Weather, terrain, culture, beach sandal-to-hiking boot ratio -- there are plenty of things to distinguish the north state from Southern California. Add to that list where congressional delegations stand on Gov. Jerry Brown's divisive plan to construct a massive new water delivery system.
The Bay Delta Conservation Plan builds on a familiar dynamic: water from the rainier north goes to quench the thirst of the more heavily populated south. So it should come as no surprise that members of Congress representing the two halves of California have distinctly different reactions.
A group of Southern California lawmakers has sent a letter to Brown and U.S. Secretary of the Interior Sally Jewell trumpeting their "continued strong support" for the Delta plan and asking that it "remains a top priority of the Department of the Interior and the State of California."
"Our ability to increase our water supply depends on the reliability of water imported into the region," reads the letter, which is signed by Sen. Dianne Feinstein and U.S. Representatives Grace Napolitano (Norwalk), Henry Waxman (Los Angeles), Jim Costa (Fresno), Lucille Roybal-Allard (Los Angeles), Linda Sanchez (Lakewood), Judy Chu (Monterey Park), Brad Sherman (Sherman Oaks), Janice Hahn (San Pedro), Adam Schiff (Burbank), Tony Cardenas (Sylmar), Karen Bass (Los Angeles) and Julia Brownley (Santa Monica).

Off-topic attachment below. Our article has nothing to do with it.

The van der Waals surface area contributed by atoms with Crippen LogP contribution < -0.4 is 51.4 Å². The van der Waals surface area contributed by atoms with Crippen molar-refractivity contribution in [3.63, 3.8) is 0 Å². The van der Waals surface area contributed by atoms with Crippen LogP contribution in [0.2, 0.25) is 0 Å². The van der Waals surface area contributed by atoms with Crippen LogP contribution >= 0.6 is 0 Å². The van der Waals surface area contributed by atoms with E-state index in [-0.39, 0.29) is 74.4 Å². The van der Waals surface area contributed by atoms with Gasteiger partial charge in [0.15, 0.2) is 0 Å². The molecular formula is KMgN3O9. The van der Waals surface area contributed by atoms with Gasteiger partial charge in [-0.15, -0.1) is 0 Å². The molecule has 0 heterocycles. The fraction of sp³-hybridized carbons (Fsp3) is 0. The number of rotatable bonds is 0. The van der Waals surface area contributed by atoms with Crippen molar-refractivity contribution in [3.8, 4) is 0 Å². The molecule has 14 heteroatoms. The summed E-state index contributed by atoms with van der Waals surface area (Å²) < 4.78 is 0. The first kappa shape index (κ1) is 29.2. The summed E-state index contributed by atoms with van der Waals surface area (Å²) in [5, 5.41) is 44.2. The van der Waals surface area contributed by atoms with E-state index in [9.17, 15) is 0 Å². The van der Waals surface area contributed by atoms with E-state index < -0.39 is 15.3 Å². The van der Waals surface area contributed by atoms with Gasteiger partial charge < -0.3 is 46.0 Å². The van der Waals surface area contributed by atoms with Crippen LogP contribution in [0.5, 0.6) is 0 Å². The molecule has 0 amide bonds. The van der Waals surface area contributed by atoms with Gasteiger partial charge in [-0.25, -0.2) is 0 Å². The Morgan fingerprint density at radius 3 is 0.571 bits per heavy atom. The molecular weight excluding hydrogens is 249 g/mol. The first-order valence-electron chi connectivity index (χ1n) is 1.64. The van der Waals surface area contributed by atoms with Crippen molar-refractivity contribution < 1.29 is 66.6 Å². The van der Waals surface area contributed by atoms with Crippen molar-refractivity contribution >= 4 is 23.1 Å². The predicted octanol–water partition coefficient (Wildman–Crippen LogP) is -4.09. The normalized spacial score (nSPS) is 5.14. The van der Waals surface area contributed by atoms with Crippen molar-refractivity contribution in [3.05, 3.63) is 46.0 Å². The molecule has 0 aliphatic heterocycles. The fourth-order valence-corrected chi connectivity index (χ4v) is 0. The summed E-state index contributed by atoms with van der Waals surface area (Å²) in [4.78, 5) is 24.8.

The letter adds that "California's economic and social future is tied to safe supply of reliable, high quality water" and cautions against "half measures."
Contrast that with the tone of a March missive from a Northern California delegation that called the Delta plan "flawed" and "reckless" and dismissed it as a "an expensive plumbing system that doesn't add a single drop to the state's water supply."
You can read the SoCal call to action here:
PHOTO CREDIT: Aerial photos of the region to be affected by the Delta water tunnels and intakes in the Courtland area on Wednesday, April 10, 2013. By Randall Benton/The Sacramento Bee.